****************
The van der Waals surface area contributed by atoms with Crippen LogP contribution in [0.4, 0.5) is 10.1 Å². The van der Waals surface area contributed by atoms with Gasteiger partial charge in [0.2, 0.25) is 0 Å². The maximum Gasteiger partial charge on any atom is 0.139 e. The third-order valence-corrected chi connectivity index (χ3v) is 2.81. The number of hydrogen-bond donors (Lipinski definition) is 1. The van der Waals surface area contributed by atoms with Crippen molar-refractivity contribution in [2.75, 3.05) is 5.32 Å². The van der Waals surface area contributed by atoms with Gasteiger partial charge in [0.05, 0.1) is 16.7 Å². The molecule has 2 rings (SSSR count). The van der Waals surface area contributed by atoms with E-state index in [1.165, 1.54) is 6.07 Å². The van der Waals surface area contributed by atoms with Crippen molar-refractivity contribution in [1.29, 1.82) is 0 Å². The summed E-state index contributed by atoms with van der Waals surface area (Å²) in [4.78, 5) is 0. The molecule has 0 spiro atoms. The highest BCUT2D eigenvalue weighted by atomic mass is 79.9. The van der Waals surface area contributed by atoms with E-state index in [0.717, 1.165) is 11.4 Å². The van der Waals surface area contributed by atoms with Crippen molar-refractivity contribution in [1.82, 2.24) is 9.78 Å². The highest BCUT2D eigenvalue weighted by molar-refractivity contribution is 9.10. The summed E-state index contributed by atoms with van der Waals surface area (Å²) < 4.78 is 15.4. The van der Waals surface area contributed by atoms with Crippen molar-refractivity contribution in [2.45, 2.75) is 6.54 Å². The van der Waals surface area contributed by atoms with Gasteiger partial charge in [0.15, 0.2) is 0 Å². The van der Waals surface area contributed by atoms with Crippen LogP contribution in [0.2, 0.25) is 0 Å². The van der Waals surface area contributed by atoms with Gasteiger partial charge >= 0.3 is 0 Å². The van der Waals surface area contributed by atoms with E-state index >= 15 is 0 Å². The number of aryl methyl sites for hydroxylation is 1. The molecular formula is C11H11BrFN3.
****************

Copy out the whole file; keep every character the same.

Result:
The van der Waals surface area contributed by atoms with Crippen LogP contribution in [0.4, 0.5) is 10.1 Å². The van der Waals surface area contributed by atoms with Gasteiger partial charge in [0.2, 0.25) is 0 Å². The maximum Gasteiger partial charge on any atom is 0.139 e. The third-order valence-corrected chi connectivity index (χ3v) is 2.81. The number of hydrogen-bond donors (Lipinski definition) is 1. The van der Waals surface area contributed by atoms with Crippen molar-refractivity contribution in [2.75, 3.05) is 5.32 Å². The van der Waals surface area contributed by atoms with Gasteiger partial charge in [0.05, 0.1) is 16.7 Å². The molecule has 2 rings (SSSR count). The van der Waals surface area contributed by atoms with E-state index in [1.165, 1.54) is 6.07 Å². The van der Waals surface area contributed by atoms with Crippen molar-refractivity contribution in [1.29, 1.82) is 0 Å². The summed E-state index contributed by atoms with van der Waals surface area (Å²) in [4.78, 5) is 0. The molecule has 0 spiro atoms. The highest BCUT2D eigenvalue weighted by atomic mass is 79.9. The van der Waals surface area contributed by atoms with E-state index in [0.717, 1.165) is 11.4 Å². The van der Waals surface area contributed by atoms with Crippen molar-refractivity contribution in [1.82, 2.24) is 9.78 Å². The highest BCUT2D eigenvalue weighted by molar-refractivity contribution is 9.10. The summed E-state index contributed by atoms with van der Waals surface area (Å²) < 4.78 is 15.4. The van der Waals surface area contributed by atoms with Crippen molar-refractivity contribution in [2.45, 2.75) is 6.54 Å². The van der Waals surface area contributed by atoms with Gasteiger partial charge in [0.15, 0.2) is 0 Å². The van der Waals surface area contributed by atoms with Crippen LogP contribution in [0.2, 0.25) is 0 Å². The van der Waals surface area contributed by atoms with Gasteiger partial charge >= 0.3 is 0 Å². The van der Waals surface area contributed by atoms with E-state index >= 15 is 0 Å². The number of aryl methyl sites for hydroxylation is 1. The molecular formula is C11H11BrFN3.